Table 4.Mauritius: Balance of Payments, 2005/06-2012/131
2005/062006/072007/082008/092009/102010/112011/122012/13
Baseline Projections
(Millions of U.S.dollars, unless otherwises indicated)
Current account balance-335.9-553.2-355.4-616.3-600.9-575.7-586.4-549.2
Trade balance-833.3-1,205.7-1,584.6-2,111.0-2,278.7-2,448.1-2,620.0-2,789.3
Exports of goods, f.o.b.2,233.12,304.02,520.22,615.02,713.62,866.03,018.23,178.4
Of which: domestic exports1,561.21,757.51,920.22,049.52,108.52,246.02,368.22,498.4
EPZ 2983.01,160.81,335.41,464.91,546.31,633.41,728.61,829.0
Sugar344.4340.7298.9279.9240.6272.8271.8271.8
Imports of goods, f.o.b.-3,066.4-3,509.6-4,104.8-4,726.1-4,992.2-5,314.1-5,638.2-5,967.7
Of which: domestic imports-2,615.3-3,201.1-3,653.7-4,300.9-4,537.3-4,847.9-5,149.4-5,456.4
EPZ 2-538.0-632.6-761.2-797.4-833.4-871.1-918.3-966.7
Petroleum products-585.2-650.0-880.3-1,090.3-1,132.6-1,179.6-1,235.0-1,294.8
Aircraft and ships-10.6-226.2-87.50.0-109.20.00.00.0
IRS/New FDI0.00.0-80.6-190.6-255.0-300.6-340.6-380.6
Other-1,904.4-1,965.0-2,243.2-2,591.7-2,602.7-2,901.4-3,081.5-3,261.7
Services (net)400.6445.9756.3966.21,163.01,333.51,509.81,712.6
Of which: tourism652.3785.41,024.41,205.71,383.81,535.01,700.21,887.5
Income (net)43.5110.8280.0303.4328.7356.0385.3416.9
Current transfers (net)53.295.8192.9225.0186.1182.9138.5110.6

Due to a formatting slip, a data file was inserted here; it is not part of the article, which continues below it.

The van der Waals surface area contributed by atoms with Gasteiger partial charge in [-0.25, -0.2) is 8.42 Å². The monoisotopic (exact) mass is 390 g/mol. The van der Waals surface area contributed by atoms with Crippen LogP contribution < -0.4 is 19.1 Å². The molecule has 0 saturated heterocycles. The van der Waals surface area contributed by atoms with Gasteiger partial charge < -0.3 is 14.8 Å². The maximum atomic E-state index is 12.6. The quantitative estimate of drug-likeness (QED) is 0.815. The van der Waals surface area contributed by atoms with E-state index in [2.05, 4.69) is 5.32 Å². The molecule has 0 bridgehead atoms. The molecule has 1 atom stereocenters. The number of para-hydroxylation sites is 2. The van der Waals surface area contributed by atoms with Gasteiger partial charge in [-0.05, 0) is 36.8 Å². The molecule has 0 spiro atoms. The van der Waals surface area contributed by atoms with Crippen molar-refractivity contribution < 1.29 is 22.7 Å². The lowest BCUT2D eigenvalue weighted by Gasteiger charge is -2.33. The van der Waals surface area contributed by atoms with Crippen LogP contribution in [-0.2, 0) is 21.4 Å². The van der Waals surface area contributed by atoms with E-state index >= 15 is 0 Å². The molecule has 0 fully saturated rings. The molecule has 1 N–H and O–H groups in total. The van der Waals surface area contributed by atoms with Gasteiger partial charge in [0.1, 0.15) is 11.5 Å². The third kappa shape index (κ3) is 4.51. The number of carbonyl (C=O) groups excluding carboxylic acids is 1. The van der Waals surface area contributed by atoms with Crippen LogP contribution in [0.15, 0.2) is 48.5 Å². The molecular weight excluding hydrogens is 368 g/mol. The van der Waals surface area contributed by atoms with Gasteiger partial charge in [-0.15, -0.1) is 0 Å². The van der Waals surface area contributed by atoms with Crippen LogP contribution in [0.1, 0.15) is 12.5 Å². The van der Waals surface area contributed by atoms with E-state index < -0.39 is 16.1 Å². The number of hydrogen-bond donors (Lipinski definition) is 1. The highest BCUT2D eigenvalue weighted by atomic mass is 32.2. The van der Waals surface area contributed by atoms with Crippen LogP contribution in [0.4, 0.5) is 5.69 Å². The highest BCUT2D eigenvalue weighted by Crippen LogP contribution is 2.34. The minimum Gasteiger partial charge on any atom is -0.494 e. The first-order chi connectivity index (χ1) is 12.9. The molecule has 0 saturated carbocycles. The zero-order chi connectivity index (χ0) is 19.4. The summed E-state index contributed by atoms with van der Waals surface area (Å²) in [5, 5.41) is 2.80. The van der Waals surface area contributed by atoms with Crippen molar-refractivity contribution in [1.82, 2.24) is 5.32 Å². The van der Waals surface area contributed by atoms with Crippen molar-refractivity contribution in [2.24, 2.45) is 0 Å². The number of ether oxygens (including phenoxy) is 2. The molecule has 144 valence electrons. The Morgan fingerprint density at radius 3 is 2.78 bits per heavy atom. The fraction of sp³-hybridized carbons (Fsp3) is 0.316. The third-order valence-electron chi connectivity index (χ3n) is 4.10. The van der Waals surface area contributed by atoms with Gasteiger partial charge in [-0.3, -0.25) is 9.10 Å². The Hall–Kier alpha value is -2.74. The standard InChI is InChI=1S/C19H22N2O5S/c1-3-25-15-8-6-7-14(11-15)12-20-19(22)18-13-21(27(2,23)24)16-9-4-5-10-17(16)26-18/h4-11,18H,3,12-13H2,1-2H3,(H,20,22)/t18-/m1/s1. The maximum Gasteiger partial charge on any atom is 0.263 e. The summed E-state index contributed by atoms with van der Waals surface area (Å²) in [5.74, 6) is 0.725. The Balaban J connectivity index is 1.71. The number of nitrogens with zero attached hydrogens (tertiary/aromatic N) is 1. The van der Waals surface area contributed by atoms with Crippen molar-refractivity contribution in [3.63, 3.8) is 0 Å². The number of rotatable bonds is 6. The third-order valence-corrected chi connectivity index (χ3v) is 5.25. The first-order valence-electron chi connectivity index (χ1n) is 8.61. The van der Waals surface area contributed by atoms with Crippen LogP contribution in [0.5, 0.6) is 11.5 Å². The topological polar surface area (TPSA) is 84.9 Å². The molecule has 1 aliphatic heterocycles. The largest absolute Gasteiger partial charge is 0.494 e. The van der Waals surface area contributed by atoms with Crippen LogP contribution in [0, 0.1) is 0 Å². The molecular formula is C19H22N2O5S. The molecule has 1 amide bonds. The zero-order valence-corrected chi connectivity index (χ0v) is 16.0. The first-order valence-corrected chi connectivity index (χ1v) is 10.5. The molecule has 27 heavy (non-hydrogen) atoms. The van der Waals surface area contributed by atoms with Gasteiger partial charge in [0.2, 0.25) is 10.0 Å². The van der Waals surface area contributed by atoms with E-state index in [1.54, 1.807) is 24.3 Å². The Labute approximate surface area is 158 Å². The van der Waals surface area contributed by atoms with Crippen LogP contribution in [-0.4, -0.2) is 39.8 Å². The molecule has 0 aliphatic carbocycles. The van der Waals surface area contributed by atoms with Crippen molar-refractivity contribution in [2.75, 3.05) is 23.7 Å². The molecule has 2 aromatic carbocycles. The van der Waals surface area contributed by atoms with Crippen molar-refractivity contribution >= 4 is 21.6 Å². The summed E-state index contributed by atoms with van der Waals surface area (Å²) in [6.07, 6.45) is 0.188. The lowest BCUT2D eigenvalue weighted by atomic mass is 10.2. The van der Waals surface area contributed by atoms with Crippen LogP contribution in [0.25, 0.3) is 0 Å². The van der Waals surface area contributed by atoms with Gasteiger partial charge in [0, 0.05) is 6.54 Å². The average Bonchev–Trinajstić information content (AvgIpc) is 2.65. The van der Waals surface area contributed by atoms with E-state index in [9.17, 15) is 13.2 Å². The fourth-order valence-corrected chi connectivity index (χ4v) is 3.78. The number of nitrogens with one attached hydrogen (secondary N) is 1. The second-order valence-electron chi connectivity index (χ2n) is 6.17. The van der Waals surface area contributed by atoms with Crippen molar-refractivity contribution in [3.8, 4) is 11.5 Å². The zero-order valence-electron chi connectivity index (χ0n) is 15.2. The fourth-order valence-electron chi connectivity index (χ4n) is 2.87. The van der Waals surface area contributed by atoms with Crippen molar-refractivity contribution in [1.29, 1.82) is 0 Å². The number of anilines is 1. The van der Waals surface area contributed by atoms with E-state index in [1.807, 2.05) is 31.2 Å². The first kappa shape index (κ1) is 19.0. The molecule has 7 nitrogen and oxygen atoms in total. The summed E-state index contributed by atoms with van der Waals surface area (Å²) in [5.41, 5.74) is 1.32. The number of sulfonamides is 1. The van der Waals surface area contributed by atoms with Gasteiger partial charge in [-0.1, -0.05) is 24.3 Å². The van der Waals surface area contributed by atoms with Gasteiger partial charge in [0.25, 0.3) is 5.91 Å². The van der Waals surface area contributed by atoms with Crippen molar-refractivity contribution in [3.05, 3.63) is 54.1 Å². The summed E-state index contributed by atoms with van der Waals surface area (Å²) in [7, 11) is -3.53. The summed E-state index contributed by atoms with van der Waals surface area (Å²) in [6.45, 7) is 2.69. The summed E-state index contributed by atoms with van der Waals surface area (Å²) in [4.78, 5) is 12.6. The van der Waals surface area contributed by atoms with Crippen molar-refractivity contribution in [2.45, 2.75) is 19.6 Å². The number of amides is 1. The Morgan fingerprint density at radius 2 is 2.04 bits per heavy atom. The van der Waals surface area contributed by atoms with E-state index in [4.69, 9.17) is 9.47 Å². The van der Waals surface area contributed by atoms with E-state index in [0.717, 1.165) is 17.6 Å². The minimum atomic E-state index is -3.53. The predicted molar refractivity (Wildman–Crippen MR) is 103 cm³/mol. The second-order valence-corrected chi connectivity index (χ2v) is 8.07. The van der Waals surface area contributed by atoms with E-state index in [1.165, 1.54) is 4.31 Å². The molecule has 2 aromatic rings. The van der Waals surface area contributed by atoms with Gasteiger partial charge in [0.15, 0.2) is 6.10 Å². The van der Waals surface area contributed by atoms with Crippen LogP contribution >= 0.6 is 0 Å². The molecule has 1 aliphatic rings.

Capital and financial accounts37.0398.9930.7801.4901.3715.7821.2941.6
Capital account-3.2-1.6-1.8-1.8-1.8-1.8-1.8-1.8
Financial account40.2400.5932.5803.2903.1717.5823.0943.4
Direct investment (net)18.7224.3374.7642.2794.9899.8989.81,078.7
Abroad-32.0-24.3-75.3-82.8-91.1-100.2-110.2-121.3
In Mauritius50.7248.6450.0725.0886.01,000.01,100.01,200.0
Portfolio investment (net)-54.586.3-51.3-43.4-39.7-55.2-54.9-58.8
Other investment (net)75.989.9609.1204.4147.9-127.0-111.8-76.6
Of which: government debt (net)-26.750.052.2141.3214.9247.8295.3333.7
Errors and omissions 3201.0363.4150.0100.050.050.050.050.0
Overall balance-97.9209.1725.4285.1350.4190.0284.8442.4
Change in official reserves (- = increase)97.9-209.1-725.4-285.1-350.4-190.0-284.8-442.4
Memorandum items:(Percent of GDP, unless otherwise indicated)
Trade balance-13.2-17.4-19.3-21.2-20.0-18.9-18.0-17.0
Exports of goods and services, f.o.b.60.560.859.754.051.449.647.846.1
Imports of goods and services, f.o.b.-67.4-71.8-69.8-65.4-61.2-58.2-55.5-52.7
Foreign direct investment0.83.65.57.37.87.77.67.3
Current account balance-5.3-8.0-4.3-6.2-5.3-4.5-4.0-3.3
Overall balance-1.63.08.92.93.11.52.02.7
Errors and omissions 33.25.21.81.00.40.40.30.3
Net international reserves, BOM, (millions of U.S. dollars)1,408.31,617.42,342.82,627.82,978.23,168.23,453.03,895.3
In months of imports of goods, c.i.f.5.25.26.46.26.76.76.87.3
GDP (millions of U.S. dollars)6,3116,9288,1919,97111,42012,92514,55916,400
Total external debt11.711.09.59.39.910.511.310.8